Charter Communications, a broadband provider in the US, is seeing much higher demand for their essential internet service, although the business is not immune, and cord-cutting will accelerate and subscriber growth slow as the unemployment wave hits. Tobacco businesses Philip Morris and British American Tobacco have seen stable demand. All of these businesses were among the top 15 contributors for the quarter.

Airbus is a good example of the extreme market reactions that have taken place. In the short term, the airline industry – Airbus’s customer base – is facing financial ruin, as airline travel has collapsed to a fraction of normal levels for this time of year. Airlines are cyclical, highly leveraged and thinly capitalised businesses (which is why we have rarely owned any in the Strategy historically) and will need to be recapitalised en masse in order for air travel to return to some semblance of normal. The impact on Airbus in the short term will therefore be quite negative, as airlines delay receipt of orders for new planes they manufactured in the last few years and, in some cases, cancel them entirely.

In the medium term, however, this crisis will pass, and air travel will recover, in our view. The short-term financial impact will be manageable – airlines make regular payments during the build stage of a plane and pay penalties for cancelled or massively delayed orders.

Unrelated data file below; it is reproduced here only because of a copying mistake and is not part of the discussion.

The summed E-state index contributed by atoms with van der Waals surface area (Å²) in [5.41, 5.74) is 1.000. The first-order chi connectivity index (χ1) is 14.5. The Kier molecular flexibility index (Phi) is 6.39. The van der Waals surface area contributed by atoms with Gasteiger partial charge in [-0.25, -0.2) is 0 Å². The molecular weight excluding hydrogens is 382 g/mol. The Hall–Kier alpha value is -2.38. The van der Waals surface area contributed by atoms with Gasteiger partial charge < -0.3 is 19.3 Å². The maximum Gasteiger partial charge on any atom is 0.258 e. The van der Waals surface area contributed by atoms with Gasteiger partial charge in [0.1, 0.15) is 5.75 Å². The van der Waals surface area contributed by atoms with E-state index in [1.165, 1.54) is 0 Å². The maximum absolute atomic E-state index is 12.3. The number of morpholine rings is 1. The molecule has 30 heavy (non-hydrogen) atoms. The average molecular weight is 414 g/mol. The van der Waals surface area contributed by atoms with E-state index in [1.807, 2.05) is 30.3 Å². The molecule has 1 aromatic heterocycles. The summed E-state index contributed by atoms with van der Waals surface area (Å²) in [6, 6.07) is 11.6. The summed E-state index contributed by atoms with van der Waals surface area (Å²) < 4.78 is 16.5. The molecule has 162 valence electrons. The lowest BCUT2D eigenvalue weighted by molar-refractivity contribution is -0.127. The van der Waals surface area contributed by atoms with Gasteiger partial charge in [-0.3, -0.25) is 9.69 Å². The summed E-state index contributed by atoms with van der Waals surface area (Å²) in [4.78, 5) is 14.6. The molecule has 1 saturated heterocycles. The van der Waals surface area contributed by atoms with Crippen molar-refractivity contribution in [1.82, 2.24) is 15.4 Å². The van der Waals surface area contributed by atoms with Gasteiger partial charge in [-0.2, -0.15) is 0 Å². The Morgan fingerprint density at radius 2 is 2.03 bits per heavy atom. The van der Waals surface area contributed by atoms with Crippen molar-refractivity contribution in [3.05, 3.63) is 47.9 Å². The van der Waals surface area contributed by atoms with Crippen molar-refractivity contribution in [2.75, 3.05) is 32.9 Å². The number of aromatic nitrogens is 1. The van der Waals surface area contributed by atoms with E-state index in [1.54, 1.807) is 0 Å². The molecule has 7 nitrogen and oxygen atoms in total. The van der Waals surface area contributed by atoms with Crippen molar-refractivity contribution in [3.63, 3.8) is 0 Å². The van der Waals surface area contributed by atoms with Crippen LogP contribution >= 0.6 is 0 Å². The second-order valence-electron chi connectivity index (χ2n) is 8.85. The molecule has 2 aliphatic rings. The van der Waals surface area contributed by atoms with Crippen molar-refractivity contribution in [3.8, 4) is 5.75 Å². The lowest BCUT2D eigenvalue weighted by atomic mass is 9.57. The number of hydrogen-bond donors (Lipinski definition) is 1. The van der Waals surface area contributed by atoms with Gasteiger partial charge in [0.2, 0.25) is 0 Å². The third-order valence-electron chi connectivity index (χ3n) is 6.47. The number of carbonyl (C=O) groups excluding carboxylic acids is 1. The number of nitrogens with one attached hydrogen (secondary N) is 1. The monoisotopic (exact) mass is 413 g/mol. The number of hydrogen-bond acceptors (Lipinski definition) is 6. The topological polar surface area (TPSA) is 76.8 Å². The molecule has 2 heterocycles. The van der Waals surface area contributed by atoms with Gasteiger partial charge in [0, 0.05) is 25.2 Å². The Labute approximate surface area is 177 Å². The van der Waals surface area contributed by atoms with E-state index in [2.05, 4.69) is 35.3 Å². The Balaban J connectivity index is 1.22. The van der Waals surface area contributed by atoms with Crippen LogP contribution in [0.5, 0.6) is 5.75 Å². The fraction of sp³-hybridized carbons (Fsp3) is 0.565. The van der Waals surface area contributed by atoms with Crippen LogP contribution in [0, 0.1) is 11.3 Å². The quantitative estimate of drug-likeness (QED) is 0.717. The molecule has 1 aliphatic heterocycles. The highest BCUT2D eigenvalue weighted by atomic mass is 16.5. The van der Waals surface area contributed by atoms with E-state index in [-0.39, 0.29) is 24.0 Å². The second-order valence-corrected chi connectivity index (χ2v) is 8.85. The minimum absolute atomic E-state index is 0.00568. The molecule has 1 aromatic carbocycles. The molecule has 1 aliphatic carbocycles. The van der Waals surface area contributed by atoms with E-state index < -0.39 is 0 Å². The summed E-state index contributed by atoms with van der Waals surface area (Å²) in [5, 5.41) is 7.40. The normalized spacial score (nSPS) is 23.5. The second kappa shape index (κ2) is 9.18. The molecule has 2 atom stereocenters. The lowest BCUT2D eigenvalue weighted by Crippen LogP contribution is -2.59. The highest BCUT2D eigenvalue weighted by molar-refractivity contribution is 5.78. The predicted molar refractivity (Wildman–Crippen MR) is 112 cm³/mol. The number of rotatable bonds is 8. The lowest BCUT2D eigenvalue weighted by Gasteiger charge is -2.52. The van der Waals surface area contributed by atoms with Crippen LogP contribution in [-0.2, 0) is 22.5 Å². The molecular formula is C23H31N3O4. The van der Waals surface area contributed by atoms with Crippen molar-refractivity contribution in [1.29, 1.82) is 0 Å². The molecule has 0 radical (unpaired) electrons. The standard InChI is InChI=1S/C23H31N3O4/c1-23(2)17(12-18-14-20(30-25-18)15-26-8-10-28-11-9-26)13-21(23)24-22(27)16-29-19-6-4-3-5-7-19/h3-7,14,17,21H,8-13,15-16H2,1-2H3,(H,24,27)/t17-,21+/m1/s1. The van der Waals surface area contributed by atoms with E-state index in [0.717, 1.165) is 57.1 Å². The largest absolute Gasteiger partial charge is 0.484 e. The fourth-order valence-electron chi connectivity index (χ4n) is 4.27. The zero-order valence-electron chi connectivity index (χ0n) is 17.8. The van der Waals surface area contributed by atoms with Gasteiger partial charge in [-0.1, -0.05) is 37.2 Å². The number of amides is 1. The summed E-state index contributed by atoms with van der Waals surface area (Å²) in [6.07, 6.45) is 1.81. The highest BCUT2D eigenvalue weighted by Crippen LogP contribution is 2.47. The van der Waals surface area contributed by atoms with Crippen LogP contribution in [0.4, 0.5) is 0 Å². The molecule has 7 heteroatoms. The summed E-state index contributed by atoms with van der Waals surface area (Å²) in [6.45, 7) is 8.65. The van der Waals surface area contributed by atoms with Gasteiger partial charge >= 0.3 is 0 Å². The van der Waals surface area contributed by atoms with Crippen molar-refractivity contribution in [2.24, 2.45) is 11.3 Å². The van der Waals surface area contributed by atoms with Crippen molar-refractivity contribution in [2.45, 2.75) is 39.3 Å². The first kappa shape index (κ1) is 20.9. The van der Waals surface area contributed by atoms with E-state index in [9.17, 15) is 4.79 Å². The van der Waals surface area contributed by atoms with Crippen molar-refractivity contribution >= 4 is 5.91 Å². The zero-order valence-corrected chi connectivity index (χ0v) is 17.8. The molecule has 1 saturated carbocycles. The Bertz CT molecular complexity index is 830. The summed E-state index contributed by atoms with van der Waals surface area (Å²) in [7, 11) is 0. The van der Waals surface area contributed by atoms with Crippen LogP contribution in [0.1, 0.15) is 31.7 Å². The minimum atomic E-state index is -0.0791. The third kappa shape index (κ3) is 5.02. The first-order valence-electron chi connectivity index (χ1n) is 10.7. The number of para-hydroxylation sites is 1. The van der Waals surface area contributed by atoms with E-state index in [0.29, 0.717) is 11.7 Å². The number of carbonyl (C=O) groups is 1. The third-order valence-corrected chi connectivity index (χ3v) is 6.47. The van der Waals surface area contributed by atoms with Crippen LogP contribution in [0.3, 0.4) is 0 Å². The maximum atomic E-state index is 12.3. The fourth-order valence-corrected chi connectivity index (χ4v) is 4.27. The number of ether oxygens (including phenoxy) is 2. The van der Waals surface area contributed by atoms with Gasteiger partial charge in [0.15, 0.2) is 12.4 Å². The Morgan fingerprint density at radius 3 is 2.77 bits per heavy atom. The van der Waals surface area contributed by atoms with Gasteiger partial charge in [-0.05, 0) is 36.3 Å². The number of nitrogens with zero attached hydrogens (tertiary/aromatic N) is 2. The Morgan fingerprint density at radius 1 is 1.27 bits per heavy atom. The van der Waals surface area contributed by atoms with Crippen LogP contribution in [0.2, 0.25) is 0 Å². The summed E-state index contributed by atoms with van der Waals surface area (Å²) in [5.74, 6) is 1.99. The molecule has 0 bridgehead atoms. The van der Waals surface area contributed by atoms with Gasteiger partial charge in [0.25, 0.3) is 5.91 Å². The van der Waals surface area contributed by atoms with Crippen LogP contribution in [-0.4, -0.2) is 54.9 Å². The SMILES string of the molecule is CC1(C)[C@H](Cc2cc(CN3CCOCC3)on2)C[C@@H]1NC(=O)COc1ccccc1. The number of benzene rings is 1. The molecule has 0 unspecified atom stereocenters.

They also outsource a large chunk of produc­tion to suppliers, so the pain of delayed orders is not solely theirs to deal with. Overall, about 75% of costs are variable in nature, so the cash burn during this downturn can be managed, and Airbus starts off in a significant net cash position of €13 billion. This is 28% of current market cap and equivalent to two times last year’s (adjusted) operating profit. We estimate that, due to their positive credit rating, they have straightforward access to an additional €12 billion of funding, if required, so even in a dire scenario where their working capital moves highly negative, with no corresponding set-offs from clients and suppliers, they have ample liquidity to see them through a very depressed 2020 and 2021. There is also €3.3 billion of annual research and development expenses that could be scaled back, if required. The duopoly nature of the industry means that customers only really have two choices of supplier, and however tough things may be for Airbus, they pale in comparison to those of their only competitor, Boeing, which is highly leveraged and still dealing with the aftermath of the grounding of the 737 Max airliner last year.